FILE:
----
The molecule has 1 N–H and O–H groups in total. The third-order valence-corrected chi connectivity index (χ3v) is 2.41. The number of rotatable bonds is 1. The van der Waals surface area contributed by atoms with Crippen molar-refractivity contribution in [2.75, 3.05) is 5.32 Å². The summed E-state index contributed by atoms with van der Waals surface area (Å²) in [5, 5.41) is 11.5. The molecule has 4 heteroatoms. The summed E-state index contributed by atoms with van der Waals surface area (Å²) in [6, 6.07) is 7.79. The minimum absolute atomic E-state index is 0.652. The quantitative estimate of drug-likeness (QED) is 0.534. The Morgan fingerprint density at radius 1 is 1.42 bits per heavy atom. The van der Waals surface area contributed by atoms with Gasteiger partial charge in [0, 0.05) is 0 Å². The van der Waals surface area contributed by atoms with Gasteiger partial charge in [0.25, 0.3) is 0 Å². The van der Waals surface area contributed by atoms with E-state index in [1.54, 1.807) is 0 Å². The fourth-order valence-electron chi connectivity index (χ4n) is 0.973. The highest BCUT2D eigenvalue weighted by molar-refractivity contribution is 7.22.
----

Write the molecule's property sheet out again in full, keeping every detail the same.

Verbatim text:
The molecule has 1 N–H and O–H groups in total. The third-order valence-corrected chi connectivity index (χ3v) is 2.41. The number of rotatable bonds is 1. The van der Waals surface area contributed by atoms with Crippen molar-refractivity contribution in [2.75, 3.05) is 5.32 Å². The summed E-state index contributed by atoms with van der Waals surface area (Å²) in [5, 5.41) is 11.5. The molecule has 4 heteroatoms. The summed E-state index contributed by atoms with van der Waals surface area (Å²) in [6, 6.07) is 7.79. The minimum absolute atomic E-state index is 0.652. The quantitative estimate of drug-likeness (QED) is 0.534. The Morgan fingerprint density at radius 1 is 1.42 bits per heavy atom. The van der Waals surface area contributed by atoms with Gasteiger partial charge in [0, 0.05) is 0 Å². The van der Waals surface area contributed by atoms with Gasteiger partial charge in [0.25, 0.3) is 0 Å². The van der Waals surface area contributed by atoms with E-state index in [1.54, 1.807) is 0 Å². The fourth-order valence-electron chi connectivity index (χ4n) is 0.973. The highest BCUT2D eigenvalue weighted by molar-refractivity contribution is 7.22.